Are Old Games Good?
It’s a question EA bossman Frank Gibeau asked to CVG, and when important people ask questions, then less important people ask the same questions! The salient quote:
“The key thing for us is, if we do bring [any of those] back, the game has got to be good. I don’t know about you but when I look back at GoldenEye, I think of it as this amazing game and the you go and play it and are like, ‘Oh. Really?’. From our perspective we have to manage that element which makes things look nicer in the rear view mirror compared to what you have to do now in the modern day. ”
Of course, Frankie picked the game most likely to get people to say they agree with him, to a ludicrous degree. He ignored the games that “aged well” and that, therefore, we should be remembering.
As usual, he’s half right. Everyone in the fucking universe is half right half the time. He’s half right: old games can suck, but not all of them.
The thing is, we can’t just say, “Old games are shit!” and leave it at that. There is, in nearly every genre, a cutoff point, where games before are hard to play except through the eyes of nostalgia, games after being the same and derivative.
What are these cutoffs? It’s easiest for first person shooters: games like Halo, Half-Life and Unreal are the first “modern” shooters. Dual stick and mouse look are the last major innovation in the genre (no, sticky bombs and shoehorning action movie plots and epic moments into the games don’t count), and anything before that is hard to play. Some of those games, too, are tough to play, because of graphical fidelity: in general, the year 2000 was the cutoff point for 3D graphics being “playable”. In general. There are exceptions, of course, but if I were to pick a blanket point where we figured out graphics, that would be it.
Other genres are harder. Have RPGs moved anywhere since Chrono Trigger? Not really. It’s why the game holds up so well, and why Final Fantasy VI holds up so well: they’re 2D, and they pretty much have everything modern games have. The highest praise I’ve given an RPG since then has been “it’s as good as those games”, which makes them a pretty good cutoff. Real time strategy, similarly, hasn’t moved much since Starcraft, which itself wasn’t much removed from Command and Conquer; traditional strategy neither (but is, in general, a difficult genre to get in to, so it presents its own problems I am ill-equipped to handle).
The genre I’m most interested in as this relates to is the Western RPG. It’s interesting, because besides production values, besides that, where have they gone? Sure, some have gone first person, which creates a different genre, but can you name me major innovations between Baldur’s Gate and Dragon Age 2? The combat is more fluid. The story is better written. There’s more blood. Everything is more streamlined and simple. But that’s it: there’s nothingg else that Dragon Age 2 does better than Baldur’s Gate. It’s all production values.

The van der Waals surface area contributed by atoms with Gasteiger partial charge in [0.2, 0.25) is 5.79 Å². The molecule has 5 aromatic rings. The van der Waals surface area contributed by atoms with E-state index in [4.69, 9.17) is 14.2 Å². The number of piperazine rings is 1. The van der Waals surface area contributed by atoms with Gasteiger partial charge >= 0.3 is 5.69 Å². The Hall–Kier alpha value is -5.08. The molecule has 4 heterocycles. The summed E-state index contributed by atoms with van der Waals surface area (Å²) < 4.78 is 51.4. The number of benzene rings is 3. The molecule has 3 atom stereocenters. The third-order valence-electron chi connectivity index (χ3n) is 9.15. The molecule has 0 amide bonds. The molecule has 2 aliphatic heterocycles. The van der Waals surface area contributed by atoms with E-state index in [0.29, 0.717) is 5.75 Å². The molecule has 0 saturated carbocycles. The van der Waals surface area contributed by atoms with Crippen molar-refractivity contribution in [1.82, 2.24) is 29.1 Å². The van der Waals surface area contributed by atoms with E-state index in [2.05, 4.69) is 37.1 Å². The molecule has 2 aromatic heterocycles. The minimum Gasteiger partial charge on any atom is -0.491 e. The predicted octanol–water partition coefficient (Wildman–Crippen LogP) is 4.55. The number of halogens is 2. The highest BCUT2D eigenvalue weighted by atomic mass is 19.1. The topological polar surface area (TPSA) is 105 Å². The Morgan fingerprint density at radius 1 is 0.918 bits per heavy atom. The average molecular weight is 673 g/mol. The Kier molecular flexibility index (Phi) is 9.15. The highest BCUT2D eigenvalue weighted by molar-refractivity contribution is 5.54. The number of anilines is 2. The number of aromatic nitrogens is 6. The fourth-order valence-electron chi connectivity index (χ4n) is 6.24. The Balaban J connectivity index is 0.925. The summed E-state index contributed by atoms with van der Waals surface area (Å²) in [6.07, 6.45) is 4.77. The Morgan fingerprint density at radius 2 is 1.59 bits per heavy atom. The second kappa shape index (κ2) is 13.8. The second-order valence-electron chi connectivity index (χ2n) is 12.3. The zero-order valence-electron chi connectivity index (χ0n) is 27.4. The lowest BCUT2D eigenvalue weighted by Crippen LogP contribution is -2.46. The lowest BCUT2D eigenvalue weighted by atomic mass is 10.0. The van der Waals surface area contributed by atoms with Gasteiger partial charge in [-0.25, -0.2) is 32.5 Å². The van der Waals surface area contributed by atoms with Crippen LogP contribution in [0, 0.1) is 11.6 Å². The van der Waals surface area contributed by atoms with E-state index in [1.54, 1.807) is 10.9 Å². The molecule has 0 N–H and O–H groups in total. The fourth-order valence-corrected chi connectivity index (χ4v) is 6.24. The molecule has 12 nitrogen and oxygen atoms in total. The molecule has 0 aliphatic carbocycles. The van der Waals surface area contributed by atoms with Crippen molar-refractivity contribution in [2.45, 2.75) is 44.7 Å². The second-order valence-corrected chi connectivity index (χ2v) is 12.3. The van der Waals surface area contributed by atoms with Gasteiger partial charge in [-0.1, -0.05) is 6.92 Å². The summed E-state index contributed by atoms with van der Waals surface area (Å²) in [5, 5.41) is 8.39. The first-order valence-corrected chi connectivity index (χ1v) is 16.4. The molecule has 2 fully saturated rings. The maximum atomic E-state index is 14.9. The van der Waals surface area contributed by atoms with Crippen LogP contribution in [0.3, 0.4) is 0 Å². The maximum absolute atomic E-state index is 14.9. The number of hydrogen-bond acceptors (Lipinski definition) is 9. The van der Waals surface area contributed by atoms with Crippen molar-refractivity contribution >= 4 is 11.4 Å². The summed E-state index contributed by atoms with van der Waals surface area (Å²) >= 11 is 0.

Unfortunately (back to the topic!), it seems that’s Frank Gibeau’s standard. The difference between old and new is production values and interface simplicity. Dungeon Keeper is old and forgotten because it doesn’t feature beautiful graphics, a story penned by the writer of the Lord of the Rings screenplays, and a manageable interface. These are the things it lacks from modern big budget games. Shallow things.
I mean, how far have we come since Dungeon Keeper, in the realm of micro-management sim? We haven’t. It is the Sims, but less accessible and less sadistic (really! Less sadistic than a game about torturing your followers!) That’s it. I played Dungeon Keeper for the first time two years ago, and it held up impressively well. Could it use polishing? Sure it could, because the interface was confusing from someone acclimated to modern controls. But it was still good.
I get the opinion when EA looks at old Bullfrog properties, they don’t see a chance to make games that matter, at all, to “gamers”. They see Dungeon Keeper and they see a game that could probably make a good social game: after all, it’s from that whole “stop the heroes from entering my base!” kind of game that tower defense came from. I think in their minds Dungeon Keeper should be revived as a tower defense game aimed at teenage boys, or as, at best, an Overlord style action-strategy game.
Which is a shame. It’s a shame to throw all old games under the bus to justify whoring out the good ones, because not only does that not make sense under scrutiny, it’s also downright disappointing.